In fact, if that’s all marriage is—a word we give to government-approved relationships by which we allocate government benefits—then, as Chief Justice Roberts said in his own Obergefell opinion, there is no reason that marriage can’t involve more people.
Here’s what he wrote:
But, if marriage is God-given, then civil government lacks the authority to redefine its parameters. In that case, civil government’s only role is to secure the rights and enforce the duties that a man and woman assume when they enter into a marital relationship.
Although the majority randomly inserts the adjective “two” in various places, it offers no reason at all why the two-person element of the core definition of marriage may be preserved while the man-woman element may not. Indeed, from the standpoint of history and tradition, a leap from opposite-sex marriage to same-sex marriage is much greater than one from a two-person union to plural unions, which have deep roots in some cultures around the world. If the majority is willing to take the big leap, it is hard to see how it can say no to the shorter one.
This is what distinguishes the holdings in Obergefell from the decision in Loving v. Virginia, in which the U.S. Supreme Court held unconstitutional a law that made interracial marriage a criminal offense. Ethnicity was never an element of marriage, not even in the Bible,1 so allowing a man and woman of different ethnicities to marry did not redefine the nature of the marital relation. Ethnicity was added as a constitutive element of marriage by civil government's licensure laws because racial purity had become more important to some people than the couple’s unity in Christ.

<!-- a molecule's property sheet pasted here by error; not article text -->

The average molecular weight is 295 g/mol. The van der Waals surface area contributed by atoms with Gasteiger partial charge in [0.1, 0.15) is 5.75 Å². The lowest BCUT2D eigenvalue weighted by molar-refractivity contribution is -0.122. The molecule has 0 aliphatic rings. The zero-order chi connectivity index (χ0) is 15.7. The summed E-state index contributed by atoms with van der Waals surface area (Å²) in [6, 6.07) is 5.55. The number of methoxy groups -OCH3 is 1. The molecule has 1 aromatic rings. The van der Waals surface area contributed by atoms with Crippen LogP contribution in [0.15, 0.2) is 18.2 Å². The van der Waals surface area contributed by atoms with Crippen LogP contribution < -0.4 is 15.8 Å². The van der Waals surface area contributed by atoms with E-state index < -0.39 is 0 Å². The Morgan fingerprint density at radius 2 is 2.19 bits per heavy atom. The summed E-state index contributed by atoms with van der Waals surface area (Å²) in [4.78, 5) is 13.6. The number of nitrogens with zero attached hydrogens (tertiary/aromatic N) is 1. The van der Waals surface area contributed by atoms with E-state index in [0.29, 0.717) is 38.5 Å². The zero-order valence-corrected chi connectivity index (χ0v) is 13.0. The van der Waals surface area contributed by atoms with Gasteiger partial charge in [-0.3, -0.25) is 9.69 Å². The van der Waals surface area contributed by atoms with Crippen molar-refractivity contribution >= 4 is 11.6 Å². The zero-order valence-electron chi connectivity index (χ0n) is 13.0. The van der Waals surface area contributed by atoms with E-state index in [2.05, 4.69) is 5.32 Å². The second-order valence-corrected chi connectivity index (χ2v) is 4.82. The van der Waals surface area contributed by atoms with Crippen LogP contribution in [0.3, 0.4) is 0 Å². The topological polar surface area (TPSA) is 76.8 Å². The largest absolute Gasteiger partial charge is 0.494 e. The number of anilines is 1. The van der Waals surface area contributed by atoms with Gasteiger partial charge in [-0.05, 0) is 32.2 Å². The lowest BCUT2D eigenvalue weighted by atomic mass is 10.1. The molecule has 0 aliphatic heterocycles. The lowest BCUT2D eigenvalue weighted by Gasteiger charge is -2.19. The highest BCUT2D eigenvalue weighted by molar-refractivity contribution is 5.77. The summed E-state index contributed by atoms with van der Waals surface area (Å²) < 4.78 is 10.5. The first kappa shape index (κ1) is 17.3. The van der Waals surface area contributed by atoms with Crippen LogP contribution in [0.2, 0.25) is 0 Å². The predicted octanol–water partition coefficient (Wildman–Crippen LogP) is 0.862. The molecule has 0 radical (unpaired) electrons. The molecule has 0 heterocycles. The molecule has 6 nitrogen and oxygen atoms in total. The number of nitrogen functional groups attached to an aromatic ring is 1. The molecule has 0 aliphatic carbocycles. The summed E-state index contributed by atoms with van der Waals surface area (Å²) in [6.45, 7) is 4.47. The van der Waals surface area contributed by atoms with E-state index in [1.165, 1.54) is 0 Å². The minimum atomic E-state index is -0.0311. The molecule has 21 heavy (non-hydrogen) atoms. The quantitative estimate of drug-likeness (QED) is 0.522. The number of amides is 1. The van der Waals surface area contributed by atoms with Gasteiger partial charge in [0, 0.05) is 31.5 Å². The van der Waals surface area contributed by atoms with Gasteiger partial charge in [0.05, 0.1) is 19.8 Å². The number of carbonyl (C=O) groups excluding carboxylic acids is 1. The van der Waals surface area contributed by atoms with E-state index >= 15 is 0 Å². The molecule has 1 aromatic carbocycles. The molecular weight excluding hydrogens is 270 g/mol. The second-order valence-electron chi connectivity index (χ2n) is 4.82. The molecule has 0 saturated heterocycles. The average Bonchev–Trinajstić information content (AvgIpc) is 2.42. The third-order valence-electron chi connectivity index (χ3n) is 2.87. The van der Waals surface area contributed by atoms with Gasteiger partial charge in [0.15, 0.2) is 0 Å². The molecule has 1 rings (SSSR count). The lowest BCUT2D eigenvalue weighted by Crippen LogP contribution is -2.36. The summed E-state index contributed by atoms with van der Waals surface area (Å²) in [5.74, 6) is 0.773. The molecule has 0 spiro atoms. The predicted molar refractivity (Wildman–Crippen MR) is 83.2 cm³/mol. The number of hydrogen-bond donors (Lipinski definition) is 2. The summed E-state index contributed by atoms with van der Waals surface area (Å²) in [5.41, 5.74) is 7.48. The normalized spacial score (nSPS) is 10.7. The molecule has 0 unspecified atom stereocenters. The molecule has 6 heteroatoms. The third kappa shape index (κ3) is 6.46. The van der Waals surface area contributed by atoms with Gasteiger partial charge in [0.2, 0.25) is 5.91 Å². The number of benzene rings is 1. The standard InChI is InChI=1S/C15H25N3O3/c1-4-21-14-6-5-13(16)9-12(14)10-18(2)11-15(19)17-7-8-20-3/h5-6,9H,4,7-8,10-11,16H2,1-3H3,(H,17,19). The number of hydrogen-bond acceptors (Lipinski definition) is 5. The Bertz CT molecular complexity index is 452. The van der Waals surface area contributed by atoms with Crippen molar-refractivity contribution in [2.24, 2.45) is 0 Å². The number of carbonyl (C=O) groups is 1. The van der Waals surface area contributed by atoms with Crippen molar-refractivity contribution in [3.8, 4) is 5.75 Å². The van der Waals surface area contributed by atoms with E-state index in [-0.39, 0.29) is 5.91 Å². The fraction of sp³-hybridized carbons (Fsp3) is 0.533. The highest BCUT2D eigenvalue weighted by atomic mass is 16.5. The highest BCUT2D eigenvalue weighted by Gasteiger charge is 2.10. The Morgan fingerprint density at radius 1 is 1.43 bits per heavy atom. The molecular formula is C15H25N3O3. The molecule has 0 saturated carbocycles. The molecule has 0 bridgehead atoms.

If, however, the legal definition of marriage makes the sex of the parties irrelevant, there are lots of other things in regard to this new form of marriage that will have to be redefined in law, because all family-related laws were enacted on the assumption that only a male and female could marry. Those changes will, in return, reconfigure the social order in significant ways.
 It is true that, in the Old Covenant, God’s chosen people were not to marry outside the covenant community, but that was not a matter of racial purity, because God “has made from one blood every nation of men to dwell on all the face of the earth” (Acts 17:26, NKJV). Rather, it was a matter of covenantal succession as the people with whom God had chosen to covenant Himself (Deuteronomy 7:6 and 14:2; Psalm 135:4; Psalm 78:37 and 89:3, NKJV). The primacy of this issue carries over into the New Covenant in the command that the two not be “unequally yoked” (2 Corinthians 6:14, NKJV).